1. With a SQL-type backend, it makes it easier to write custom front-ends for it. Like, a web page that shows the top most played songs (using php with sqlite support). Or any other things that people might think of. It helps to make the database more open, so other people can do neat things with it. I hope that someone will tackle a php based playlist editor, for example. Or a php-based system to edit song ratings.
2. Scales better. The gdbm backend didn’t scale well on large databases (too much memory utilization for small devices like the NSLU2 or linkstation). This one should scale to arbitrarily large databases.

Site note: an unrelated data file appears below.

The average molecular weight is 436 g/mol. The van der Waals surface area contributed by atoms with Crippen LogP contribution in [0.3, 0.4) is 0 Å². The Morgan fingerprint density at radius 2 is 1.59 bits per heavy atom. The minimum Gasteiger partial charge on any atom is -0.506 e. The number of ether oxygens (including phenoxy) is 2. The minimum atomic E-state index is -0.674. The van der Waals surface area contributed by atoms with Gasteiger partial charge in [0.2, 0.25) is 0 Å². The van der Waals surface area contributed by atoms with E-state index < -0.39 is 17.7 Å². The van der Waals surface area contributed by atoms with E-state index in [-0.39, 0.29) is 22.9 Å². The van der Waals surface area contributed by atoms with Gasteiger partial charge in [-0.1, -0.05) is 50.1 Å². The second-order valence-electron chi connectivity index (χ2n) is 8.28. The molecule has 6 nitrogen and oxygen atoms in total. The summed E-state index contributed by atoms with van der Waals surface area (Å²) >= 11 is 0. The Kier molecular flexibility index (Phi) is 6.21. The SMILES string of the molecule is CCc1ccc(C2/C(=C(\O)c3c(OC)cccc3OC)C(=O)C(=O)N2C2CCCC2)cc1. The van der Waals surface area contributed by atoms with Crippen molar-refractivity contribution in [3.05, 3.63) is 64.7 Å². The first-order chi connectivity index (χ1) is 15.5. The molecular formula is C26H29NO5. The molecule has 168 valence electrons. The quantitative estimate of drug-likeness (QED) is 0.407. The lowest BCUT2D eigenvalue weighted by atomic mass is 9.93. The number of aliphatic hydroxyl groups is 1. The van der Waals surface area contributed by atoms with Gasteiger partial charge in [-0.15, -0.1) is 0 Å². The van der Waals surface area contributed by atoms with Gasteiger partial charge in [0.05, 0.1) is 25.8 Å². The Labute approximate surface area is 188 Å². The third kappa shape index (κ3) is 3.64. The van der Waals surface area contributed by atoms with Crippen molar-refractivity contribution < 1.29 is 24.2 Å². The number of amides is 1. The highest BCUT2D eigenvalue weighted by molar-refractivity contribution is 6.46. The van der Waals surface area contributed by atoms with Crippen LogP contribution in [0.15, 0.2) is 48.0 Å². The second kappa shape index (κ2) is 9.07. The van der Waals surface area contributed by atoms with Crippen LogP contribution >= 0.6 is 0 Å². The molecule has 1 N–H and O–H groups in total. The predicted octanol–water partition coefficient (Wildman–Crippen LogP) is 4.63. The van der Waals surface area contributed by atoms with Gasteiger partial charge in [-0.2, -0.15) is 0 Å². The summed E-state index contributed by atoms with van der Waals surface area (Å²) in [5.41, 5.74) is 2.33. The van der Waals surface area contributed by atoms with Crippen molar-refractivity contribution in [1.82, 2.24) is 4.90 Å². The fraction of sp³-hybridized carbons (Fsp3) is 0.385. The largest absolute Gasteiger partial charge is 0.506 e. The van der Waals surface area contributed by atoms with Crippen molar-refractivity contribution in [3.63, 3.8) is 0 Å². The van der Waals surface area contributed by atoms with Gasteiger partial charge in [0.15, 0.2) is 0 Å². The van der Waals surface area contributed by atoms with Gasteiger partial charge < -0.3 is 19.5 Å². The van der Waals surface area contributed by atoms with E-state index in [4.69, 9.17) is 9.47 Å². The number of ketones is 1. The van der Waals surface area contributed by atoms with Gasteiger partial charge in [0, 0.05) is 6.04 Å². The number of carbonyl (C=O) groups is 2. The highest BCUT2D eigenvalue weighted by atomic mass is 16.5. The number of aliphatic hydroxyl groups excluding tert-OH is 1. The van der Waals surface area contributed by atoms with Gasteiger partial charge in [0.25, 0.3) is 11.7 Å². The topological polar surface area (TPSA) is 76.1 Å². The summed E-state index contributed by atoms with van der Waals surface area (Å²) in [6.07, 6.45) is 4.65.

3. Can decouple the front-end and backend — so the database could eventually live on a mysql database on another machine.
4. And also means you could potentially use mt-daapd as a front-end for an existing mysql web jukebox (like netjuke).
Anyway, that’s why.
I thought I was factoring the database stuff right, but it turns out I wasn’t, so it needs to be fixed again. Once I get done with that reorganization, I might try to put back a gdbm backend so people with small music libraries can enjoy the size and speed benefits of the gdbm database.